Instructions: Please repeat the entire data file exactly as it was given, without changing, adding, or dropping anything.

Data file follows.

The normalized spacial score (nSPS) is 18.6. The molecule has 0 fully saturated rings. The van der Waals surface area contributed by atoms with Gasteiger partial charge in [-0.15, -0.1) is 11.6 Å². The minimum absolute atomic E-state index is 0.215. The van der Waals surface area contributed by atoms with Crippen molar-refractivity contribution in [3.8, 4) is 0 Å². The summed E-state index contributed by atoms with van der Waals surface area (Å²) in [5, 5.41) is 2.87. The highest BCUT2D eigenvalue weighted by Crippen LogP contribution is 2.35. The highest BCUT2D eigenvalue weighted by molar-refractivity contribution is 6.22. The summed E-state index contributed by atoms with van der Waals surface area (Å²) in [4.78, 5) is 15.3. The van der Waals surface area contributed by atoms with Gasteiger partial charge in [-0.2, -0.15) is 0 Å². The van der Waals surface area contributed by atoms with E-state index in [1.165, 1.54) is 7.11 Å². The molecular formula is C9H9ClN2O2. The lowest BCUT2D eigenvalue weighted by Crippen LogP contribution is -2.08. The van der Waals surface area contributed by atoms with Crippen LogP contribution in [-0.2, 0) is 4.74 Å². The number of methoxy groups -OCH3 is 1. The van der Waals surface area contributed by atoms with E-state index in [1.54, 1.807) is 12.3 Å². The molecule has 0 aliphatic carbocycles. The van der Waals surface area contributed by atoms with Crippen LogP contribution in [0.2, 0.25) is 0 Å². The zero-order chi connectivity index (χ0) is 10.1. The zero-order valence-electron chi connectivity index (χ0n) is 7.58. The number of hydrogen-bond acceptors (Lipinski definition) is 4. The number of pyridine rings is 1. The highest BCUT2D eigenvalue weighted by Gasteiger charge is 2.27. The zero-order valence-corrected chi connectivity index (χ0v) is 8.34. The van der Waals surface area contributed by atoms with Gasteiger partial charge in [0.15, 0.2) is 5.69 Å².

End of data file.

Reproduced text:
The normalized spacial score (nSPS) is 18.6. The molecule has 0 fully saturated rings. The van der Waals surface area contributed by atoms with Gasteiger partial charge in [-0.15, -0.1) is 11.6 Å². The minimum absolute atomic E-state index is 0.215. The van der Waals surface area contributed by atoms with Crippen molar-refractivity contribution in [3.8, 4) is 0 Å². The summed E-state index contributed by atoms with van der Waals surface area (Å²) in [5, 5.41) is 2.87. The highest BCUT2D eigenvalue weighted by Crippen LogP contribution is 2.35. The highest BCUT2D eigenvalue weighted by molar-refractivity contribution is 6.22. The summed E-state index contributed by atoms with van der Waals surface area (Å²) in [4.78, 5) is 15.3. The van der Waals surface area contributed by atoms with Gasteiger partial charge in [-0.2, -0.15) is 0 Å². The van der Waals surface area contributed by atoms with E-state index in [1.165, 1.54) is 7.11 Å². The molecular formula is C9H9ClN2O2. The lowest BCUT2D eigenvalue weighted by Crippen LogP contribution is -2.08. The van der Waals surface area contributed by atoms with Crippen LogP contribution in [-0.2, 0) is 4.74 Å². The number of methoxy groups -OCH3 is 1. The van der Waals surface area contributed by atoms with E-state index in [1.54, 1.807) is 12.3 Å². The molecule has 0 aliphatic carbocycles. The van der Waals surface area contributed by atoms with Crippen LogP contribution in [0.2, 0.25) is 0 Å². The zero-order chi connectivity index (χ0) is 10.1. The zero-order valence-electron chi connectivity index (χ0n) is 7.58. The number of hydrogen-bond acceptors (Lipinski definition) is 4. The number of pyridine rings is 1. The highest BCUT2D eigenvalue weighted by Gasteiger charge is 2.27. The zero-order valence-corrected chi connectivity index (χ0v) is 8.34. The van der Waals surface area contributed by atoms with Gasteiger partial charge in [0.15, 0.2) is 5.69 Å².